I would have told you my full-fledged plan to work my way into the starting line-up of my high school team. I would explain how I was going to try out for the walk-on draft for the Cincinnati Reds the summer after my senior year. And then (hopefully) land a spot in the lower Single A or AA farm system. If that didn’t work, I’d surely have a scholarship to a top-notch division I school of my choice.

Not only could I articulate this at 11 years old…I had it written down. Sketched out in a notebook I kept, complete with stadium diagrams, imaginary starting line-ups, and statistics. Yep…big dream! What 11 year old kid goes to these lengths?

I wanted to be a legend on the diamond. I studied my hometown hero, Barry Larkin, and dreamed of one day starting for the Cincinnati Reds. I emulated Chris Sabo snagging sharp grounders down the third base line. I matched every move Eric Davis made as he stepped to the plate.

Ask me then and I would have told you….I want to be a star….I want to be rich….I want to be famous.

A Different Path.

That’s not the story my life would go on to tell. I ended up opting out of baseball by my senior year of high school. After 3 years of riding the bench, I looked to other things. After high school I went to a small Christian college on the westside of Cincinnati with barely a sports program. One year they decided to start up their baseball program and I tried out. But the flame had gone out. After a few practices, I hung up my glove and cleats for good.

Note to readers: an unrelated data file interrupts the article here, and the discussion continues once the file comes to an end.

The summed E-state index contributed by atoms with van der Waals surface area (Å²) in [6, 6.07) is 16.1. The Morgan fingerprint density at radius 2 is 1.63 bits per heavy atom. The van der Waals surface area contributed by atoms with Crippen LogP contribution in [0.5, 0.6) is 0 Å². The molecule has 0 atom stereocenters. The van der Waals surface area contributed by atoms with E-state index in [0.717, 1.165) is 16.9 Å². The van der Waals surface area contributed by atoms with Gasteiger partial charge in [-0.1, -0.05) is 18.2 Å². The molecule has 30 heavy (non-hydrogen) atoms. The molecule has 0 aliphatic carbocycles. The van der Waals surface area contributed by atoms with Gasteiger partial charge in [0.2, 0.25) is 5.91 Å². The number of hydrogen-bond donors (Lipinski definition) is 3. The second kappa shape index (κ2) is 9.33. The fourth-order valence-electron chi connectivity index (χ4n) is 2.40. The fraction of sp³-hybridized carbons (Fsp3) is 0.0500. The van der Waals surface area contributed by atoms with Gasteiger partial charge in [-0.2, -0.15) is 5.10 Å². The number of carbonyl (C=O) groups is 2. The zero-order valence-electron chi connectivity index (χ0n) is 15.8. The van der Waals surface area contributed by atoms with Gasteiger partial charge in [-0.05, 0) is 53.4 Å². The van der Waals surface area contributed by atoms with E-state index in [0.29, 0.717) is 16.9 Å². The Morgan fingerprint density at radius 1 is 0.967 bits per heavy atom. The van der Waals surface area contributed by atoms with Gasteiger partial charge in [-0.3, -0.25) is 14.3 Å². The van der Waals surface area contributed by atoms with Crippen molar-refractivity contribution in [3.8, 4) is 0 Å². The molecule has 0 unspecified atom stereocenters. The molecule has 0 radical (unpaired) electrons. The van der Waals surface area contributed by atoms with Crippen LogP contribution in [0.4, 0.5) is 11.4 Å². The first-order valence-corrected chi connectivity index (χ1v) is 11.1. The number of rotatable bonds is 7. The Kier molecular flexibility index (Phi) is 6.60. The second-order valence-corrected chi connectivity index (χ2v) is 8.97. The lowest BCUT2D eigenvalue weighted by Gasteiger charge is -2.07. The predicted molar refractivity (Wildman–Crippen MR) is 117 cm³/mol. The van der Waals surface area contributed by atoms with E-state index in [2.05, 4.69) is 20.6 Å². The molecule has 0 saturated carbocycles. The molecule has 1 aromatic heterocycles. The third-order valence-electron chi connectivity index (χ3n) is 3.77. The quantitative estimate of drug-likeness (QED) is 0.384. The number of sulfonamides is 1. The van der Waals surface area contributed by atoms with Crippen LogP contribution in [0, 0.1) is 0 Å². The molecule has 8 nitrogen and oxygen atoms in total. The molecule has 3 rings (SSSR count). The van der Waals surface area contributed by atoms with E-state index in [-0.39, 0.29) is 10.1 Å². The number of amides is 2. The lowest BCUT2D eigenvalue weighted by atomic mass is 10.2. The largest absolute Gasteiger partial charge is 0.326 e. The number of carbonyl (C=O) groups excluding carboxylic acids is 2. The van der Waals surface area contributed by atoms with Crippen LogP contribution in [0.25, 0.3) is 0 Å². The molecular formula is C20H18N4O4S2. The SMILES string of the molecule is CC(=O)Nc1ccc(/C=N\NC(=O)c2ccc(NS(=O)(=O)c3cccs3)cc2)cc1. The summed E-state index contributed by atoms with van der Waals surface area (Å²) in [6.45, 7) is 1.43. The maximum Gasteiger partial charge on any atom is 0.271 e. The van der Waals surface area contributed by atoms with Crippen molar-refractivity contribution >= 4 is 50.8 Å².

Many would look at that and see the disappointment of dreams not coming true. After all, I had worked all those years to become the legend I had dreamed of becoming. But for what? On the outside it looked like nothing. But what I didn’t realize until years later was how perfect the story that was being told through my life really was.

And it had nothing to do with fortune, fame, or accolades.

In the spring of 2004, just 5 years after Kristin and I got married, she told me of a woman who was about to lose her two children to the foster care system. She suggested we get our license in order to care for them. I hesitated. At that point, we were the parents to 1 perfect baby through adoption, and all seemed fair in love and war. Plus, I had always heard horror stories about foster parenting. What I didn’t realize was this woman had actually personally asked Kristin to care for her children. So, in-spite of my hesitation I agreed and we fast-tracked through the licensing procedures. Sometimes you just have to step off the edge and ask questions later. We jumped.

Legends and Legacies.